Regulation of T follicular helper cell formation and function by antigen presenting cells
CD4(+) T cells can differentiate into numerous subsets characterized by expression of a suite of cytokines and effector molecules that endow them with specialized functions. By mediating the differentiation of B cells into memory and plasma cells following exposure to T-dependent antigens (Ag), T follicular helper (T(FH)) cells have emerged as the predominant subset of CD4(+) T cells responsible for regulating humoral immunity. The generation of T(FH) cells from naive precursors typically involves sequential cognate interactions with distinct populations of Ag-presenting cells (APCs): dendritic cells within the T-cell zone of lymphoid tissues, and activated B cells at the border of the T-zone and follicle, and then within a germinal center. Recent studies have illuminated the key roles of APCs in T(FH) development, and have also re-defined the role of B cells in this process.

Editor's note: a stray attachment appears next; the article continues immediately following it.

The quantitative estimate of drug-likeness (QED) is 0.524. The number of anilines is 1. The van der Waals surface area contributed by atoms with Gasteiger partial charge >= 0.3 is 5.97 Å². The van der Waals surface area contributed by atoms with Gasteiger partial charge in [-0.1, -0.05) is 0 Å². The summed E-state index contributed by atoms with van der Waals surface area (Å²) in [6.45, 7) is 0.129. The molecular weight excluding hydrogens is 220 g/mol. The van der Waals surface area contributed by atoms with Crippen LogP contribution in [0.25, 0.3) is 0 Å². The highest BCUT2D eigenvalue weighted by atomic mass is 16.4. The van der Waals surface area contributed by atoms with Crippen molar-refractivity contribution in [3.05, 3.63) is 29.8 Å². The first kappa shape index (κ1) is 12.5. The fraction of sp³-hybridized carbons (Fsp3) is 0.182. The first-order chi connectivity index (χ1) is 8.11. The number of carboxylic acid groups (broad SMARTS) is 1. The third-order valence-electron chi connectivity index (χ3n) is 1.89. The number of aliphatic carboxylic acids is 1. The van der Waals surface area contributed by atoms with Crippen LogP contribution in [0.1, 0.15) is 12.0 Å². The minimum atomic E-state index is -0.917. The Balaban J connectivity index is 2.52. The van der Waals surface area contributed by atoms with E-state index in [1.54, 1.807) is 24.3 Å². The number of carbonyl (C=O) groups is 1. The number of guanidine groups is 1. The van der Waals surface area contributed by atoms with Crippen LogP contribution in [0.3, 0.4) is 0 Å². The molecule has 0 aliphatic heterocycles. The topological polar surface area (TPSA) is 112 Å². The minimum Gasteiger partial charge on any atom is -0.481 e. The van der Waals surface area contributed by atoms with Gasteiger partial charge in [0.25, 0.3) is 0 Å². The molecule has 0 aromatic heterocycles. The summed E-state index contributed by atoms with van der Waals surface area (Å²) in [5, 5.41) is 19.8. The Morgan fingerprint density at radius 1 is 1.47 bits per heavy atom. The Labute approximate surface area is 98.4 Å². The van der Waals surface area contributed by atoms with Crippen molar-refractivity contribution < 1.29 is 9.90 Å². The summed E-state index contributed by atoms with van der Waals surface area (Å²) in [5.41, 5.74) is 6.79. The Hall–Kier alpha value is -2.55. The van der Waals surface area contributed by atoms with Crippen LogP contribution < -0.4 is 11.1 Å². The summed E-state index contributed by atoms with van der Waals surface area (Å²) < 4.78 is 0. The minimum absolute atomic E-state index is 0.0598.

|Authors||Deenick, E.K.; Ma, C.S.; Brink, R.; Tangye, S.G:|
|Publisher Name||CURR OPIN IMMUNOL|
|Published Date||2011-02-10 00:00:00|
|OpenAccess Link||https://publications.gimr.garvan.org.au/download.php?10776_11319/11 Deenick.CO_.pdf|